How to do it ? It’s actually very simple. You can achieve this by unset HISTFILE. Of course in such case we only disable history for current session. What if we want to selectively do not put some commands into bash history ? We can do it via HISTCONTROL variable. From Bash man page:

    A colon-separated list of values controlling how commands are saved on the history list.    
    If the list of values includes ignorespace, lines which begin with a space character are     
    not saved  in the  history  list. A value of ignoredups causes lines matching the previous     
    history entry to not be saved. A value of *ignoreboth* is shorthand for *ignorespace* and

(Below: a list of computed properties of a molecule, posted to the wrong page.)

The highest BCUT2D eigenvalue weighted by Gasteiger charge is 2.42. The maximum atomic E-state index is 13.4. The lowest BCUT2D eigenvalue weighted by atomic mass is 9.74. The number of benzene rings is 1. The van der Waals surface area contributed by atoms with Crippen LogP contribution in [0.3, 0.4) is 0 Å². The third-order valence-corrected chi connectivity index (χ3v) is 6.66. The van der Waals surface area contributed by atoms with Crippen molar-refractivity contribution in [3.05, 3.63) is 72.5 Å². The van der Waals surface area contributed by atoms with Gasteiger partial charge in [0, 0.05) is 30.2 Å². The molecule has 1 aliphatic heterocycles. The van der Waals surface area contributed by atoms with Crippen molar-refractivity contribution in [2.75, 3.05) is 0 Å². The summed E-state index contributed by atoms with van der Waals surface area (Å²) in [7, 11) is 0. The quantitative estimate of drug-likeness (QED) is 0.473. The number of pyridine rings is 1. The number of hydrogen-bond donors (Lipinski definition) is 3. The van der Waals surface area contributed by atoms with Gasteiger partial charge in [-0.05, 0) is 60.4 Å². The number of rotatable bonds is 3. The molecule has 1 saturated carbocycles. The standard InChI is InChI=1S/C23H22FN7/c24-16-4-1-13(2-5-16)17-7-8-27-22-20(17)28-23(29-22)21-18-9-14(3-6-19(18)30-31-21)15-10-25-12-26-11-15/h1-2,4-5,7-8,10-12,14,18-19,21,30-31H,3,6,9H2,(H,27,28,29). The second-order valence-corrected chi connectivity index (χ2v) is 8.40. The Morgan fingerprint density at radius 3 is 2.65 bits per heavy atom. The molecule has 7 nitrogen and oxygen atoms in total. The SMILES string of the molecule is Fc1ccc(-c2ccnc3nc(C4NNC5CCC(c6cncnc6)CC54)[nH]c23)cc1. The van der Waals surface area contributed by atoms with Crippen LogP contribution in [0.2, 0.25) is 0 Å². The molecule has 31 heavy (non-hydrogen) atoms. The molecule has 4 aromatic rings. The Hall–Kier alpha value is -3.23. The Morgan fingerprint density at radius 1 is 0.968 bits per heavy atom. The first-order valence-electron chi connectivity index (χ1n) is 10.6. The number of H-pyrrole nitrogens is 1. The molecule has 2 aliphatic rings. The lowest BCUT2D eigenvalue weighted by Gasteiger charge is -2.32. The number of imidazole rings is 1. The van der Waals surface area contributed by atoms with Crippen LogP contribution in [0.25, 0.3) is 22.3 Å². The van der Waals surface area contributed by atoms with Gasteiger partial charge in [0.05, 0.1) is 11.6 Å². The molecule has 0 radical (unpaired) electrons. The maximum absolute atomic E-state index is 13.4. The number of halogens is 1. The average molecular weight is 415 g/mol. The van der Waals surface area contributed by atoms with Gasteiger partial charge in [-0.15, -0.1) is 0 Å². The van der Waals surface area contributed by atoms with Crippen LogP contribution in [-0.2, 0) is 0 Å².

*ignoredups*. A value of erasedups causes all previous lines matching the current line to 
    be removed from the history list before that line is saved. Any value not in the above 
    list is ignored. If  HISTCONTROL is unset, or does not include a valid value, all lines 
    read by the shell parser are saved on the history list, subject to the value of HISTIGNORE.
    The second and subsequent lines of a multi-line compound command are not tested, and are 
    added to the history regardless of the value of HISTCONTROL.

In my case I always use export HISTCONTROL=ignoreboth:erasedups and add it to .bashrc if necessary. After that whenever we want to exclude specific command from storing it in the bash history we call it like this <space>mysql -u xxxx -pxxxxx. Remember about space in front of command.

From what I see on Ubuntu 14.04 HISTCONTROL is set to value ignoreboth by default.